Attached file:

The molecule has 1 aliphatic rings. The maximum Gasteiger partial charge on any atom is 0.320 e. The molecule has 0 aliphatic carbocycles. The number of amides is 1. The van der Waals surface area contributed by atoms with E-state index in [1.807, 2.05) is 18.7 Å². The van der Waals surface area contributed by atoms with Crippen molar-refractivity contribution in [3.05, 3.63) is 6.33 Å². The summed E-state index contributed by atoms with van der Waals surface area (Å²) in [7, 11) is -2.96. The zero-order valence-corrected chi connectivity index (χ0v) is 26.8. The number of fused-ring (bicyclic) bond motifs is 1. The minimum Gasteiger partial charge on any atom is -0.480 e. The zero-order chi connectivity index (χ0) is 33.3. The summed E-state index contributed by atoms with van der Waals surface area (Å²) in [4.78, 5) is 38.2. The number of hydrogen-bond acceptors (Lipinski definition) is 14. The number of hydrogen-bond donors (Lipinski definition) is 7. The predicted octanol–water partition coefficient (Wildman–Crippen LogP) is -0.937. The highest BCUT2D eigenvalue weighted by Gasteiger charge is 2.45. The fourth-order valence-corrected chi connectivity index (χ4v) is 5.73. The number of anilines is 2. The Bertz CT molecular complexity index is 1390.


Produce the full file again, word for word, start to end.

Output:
The molecule has 1 aliphatic rings. The maximum Gasteiger partial charge on any atom is 0.320 e. The molecule has 0 aliphatic carbocycles. The number of amides is 1. The van der Waals surface area contributed by atoms with E-state index in [1.807, 2.05) is 18.7 Å². The van der Waals surface area contributed by atoms with Crippen molar-refractivity contribution in [3.05, 3.63) is 6.33 Å². The summed E-state index contributed by atoms with van der Waals surface area (Å²) in [7, 11) is -2.96. The zero-order valence-corrected chi connectivity index (χ0v) is 26.8. The number of fused-ring (bicyclic) bond motifs is 1. The minimum Gasteiger partial charge on any atom is -0.480 e. The zero-order chi connectivity index (χ0) is 33.3. The summed E-state index contributed by atoms with van der Waals surface area (Å²) in [4.78, 5) is 38.2. The number of hydrogen-bond acceptors (Lipinski definition) is 14. The number of hydrogen-bond donors (Lipinski definition) is 7. The predicted octanol–water partition coefficient (Wildman–Crippen LogP) is -0.937. The highest BCUT2D eigenvalue weighted by Gasteiger charge is 2.45. The fourth-order valence-corrected chi connectivity index (χ4v) is 5.73. The number of anilines is 2. The Bertz CT molecular complexity index is 1390.